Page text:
Relief may be on the way for one traffic headache in Concord; the messy intersection of Cabarrus Avenue/Union Cemetery Road/Concord Parkway (U.S. 29).

This week the N.C. Department of Transportation held a drop-in meeting to discuss its plans for Union Cemetery Road and changes that are proposed to fix traffic problems. Here are five take-aways from that session.

Road extension

This clip from a NCDOT map shows the new road and how it will connect back with Union Cemetery Road. Complete maps of the project are on-line. From NCDOT

#1 Three-quarters of a mile of new road

The project, as we mentioned earlier this year, will extend Rock Hill Church Road across Concord Parkway, through a U-Haul storage building, back through the woods to Union Cemetery Road near the Cabarrus County School Bus Garage at Sunderland Road.

Most of the new road cuts through undeveloped property, which is being marketed as The Grounds at Concord. It is part of the old Philip Morris/Alevo property that has never been developed.

The new road should help the developers and will relieve some traffic issues. The development in that area is likely to be mixed use.

Bike lanes and sidewalks with a planting strip will be on both sides of the new road.

Signal light eliminated

This signal light on Cabarrus Avenue at Union Cemetery Road will be eliminated. Mark Plemmons/mplemmons@independenttribune.com

#2 Eliminating a signal light at Union Cemetery and Cabarrus

The signal light at Union Cemetery and Cabarrus Avenue (in front of Ben Mynatt Cadillac) will be taken down. Drivers on Union Cemetery have frequently run this light when it turns red and this will be welcome relief to those of us who don’t want to get smashed by the reckless drivers.

NCDOT plans to put up a concrete barrier so motorists can’t turn left off Union Cemetery. It will be a right turn onto the road and a right turn out onto Cabarrus Avenue.

The elimination of the red light will simplify the intersection and should help with traffic flow.

#3 Road construction costs money

NCDOT said the current projected cost for the project is $9.6 million.  Most of the cost is actual construction ($8.1 million).

Some utilities will have to be moved, costing $500,000. Right-of-way acquisition is expected to cost $1 million.

Cost and funding is what holds up most DOT projects. It appears that funding is available for this project.

#4 It won’t happen overnight

The timeline for the project calls for environmental assessment to take place over the next couple of months into the winter of 2019. That would allow right-of-way acquisition to begin next summer and then construction to begin in the summer of 2020.

Right now NCDOT is taking public input on the project and will do so through Friday, Dec. 7. Maps and more information are available on-line at www.ncdot.gov/news/public-meetings.

Crossover eliminated

Crossovers like this one on Concord Parkway at Clear Springs Plaza will be turned into left turn only lanes, preventing drivers from crossing to the far side of the street. Mark Plemmons/mplemmons@independenttribune.com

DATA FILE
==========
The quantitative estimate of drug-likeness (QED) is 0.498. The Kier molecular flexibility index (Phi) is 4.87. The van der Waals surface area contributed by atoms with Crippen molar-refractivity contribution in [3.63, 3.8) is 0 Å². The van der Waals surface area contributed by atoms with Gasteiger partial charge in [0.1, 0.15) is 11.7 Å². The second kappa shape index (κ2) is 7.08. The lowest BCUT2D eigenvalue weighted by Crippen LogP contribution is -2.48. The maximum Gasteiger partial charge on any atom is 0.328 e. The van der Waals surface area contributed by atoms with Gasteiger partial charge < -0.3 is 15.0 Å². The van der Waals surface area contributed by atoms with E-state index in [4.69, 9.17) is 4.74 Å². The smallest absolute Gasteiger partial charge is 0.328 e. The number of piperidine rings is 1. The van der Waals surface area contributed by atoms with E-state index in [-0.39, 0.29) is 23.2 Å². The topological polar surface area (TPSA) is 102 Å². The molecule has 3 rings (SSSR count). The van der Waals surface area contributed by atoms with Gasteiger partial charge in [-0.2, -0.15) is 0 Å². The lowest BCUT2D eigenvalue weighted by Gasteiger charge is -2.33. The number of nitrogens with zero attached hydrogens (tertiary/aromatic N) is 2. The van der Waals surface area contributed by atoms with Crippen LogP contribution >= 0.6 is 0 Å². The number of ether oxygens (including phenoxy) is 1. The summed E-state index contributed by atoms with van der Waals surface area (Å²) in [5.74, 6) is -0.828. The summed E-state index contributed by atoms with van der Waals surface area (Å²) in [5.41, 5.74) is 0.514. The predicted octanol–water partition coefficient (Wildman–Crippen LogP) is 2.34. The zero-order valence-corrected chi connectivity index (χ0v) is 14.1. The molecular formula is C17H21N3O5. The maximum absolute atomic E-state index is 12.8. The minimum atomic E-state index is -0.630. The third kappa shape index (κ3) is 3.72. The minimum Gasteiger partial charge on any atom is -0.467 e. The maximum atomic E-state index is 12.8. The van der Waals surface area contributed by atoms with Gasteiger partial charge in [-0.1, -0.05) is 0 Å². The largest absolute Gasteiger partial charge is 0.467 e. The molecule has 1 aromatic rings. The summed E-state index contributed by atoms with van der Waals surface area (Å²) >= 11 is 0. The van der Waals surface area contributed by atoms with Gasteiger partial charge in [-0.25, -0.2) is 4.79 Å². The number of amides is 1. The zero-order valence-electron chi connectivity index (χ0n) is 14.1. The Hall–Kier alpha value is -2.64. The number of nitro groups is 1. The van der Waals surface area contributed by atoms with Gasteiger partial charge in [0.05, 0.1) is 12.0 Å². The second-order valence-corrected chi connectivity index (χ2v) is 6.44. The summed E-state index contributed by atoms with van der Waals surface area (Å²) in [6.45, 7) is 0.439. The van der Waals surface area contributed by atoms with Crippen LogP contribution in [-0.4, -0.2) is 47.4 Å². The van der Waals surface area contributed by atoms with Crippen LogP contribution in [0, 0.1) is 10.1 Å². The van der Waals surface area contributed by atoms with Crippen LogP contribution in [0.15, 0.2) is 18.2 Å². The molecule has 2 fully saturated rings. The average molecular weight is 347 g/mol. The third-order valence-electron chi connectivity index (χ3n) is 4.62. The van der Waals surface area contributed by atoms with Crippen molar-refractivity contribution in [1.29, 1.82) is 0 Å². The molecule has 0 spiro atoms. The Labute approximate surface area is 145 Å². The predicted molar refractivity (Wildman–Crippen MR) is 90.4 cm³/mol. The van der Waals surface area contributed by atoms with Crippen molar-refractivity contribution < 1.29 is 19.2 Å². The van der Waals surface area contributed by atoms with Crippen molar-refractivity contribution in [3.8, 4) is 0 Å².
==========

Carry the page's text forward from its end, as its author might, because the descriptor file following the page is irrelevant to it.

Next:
#5 Safety improvement on Concord Parkway

Changes are also coming to Concord Parkway, south of the Rock Hill Church Road intersection.

Turn lanes will be installed allowing vehicles to make left turns and u-turns instead of left or right cut throughs. DOT officials said there have been a number of crashes in the section between Rock Hill Church Road and the entrance to Concord Commons (the Wal-Mart shopping center).

Cars try to pull out from some of the car dealerships and shops, crossing multiple lanes of traffic headed back toward Charlotte Motor Speedway. This will be eliminated with the median and turn lane changes.

Keep off the grass

A "Please Keep Off the Grass" sign is beside the speed limit sign at S&D Coffee on Rock Hill Chruch Road. Mark Plemmons/mplemmons@independenttribune.com

Bonus rant

S&D Coffee and Tea at the corner of Rock Hill and Concord Parkway has beautiful green grass and it really galls me.

When the company expanded and re-did the facility, city officials allowed the company to avoid putting in sidewalks. Other businesses and organizations have been forced to build the sidewalks when they built or made extensive changes.

Keep off the grass

S&D Coffee does not have sideways on the street and have placed small "Please keep off the grass" signs along the property. Mark Plemmons/mplemmons@independenttribune.com

My understanding is that the lack of sidewalks was part of the economic development incentives for S&D. I don’t like that because I believe in sidewalks and making things pedestrian friendly, but that’s not what makes me mad.

Ever notice their “keep off the grass” signs? There’s probably four or five of them surrounding the property. That’s pretty arrogant when you consider a large apartment complex is behind S&D and the nearest bus stop is in front of S&D on Concord Parkway.

If you don’t want people to walk on the grass, you should have put sidewalks.

Don’t get me started about S&D’s irrigation system that frequently sprays into the street. Nothing like driving down the street when it’s clear and all of a sudden your windshield is covered with water.

I know they have a well, but it’s still wasteful when their sprinklers are going during the rain and some of them are aimed into the street too. S&D you can do better than this.

If you’ve got a Friday Five, comments or suggestions, email me at mplemmons@independenttribune.com.

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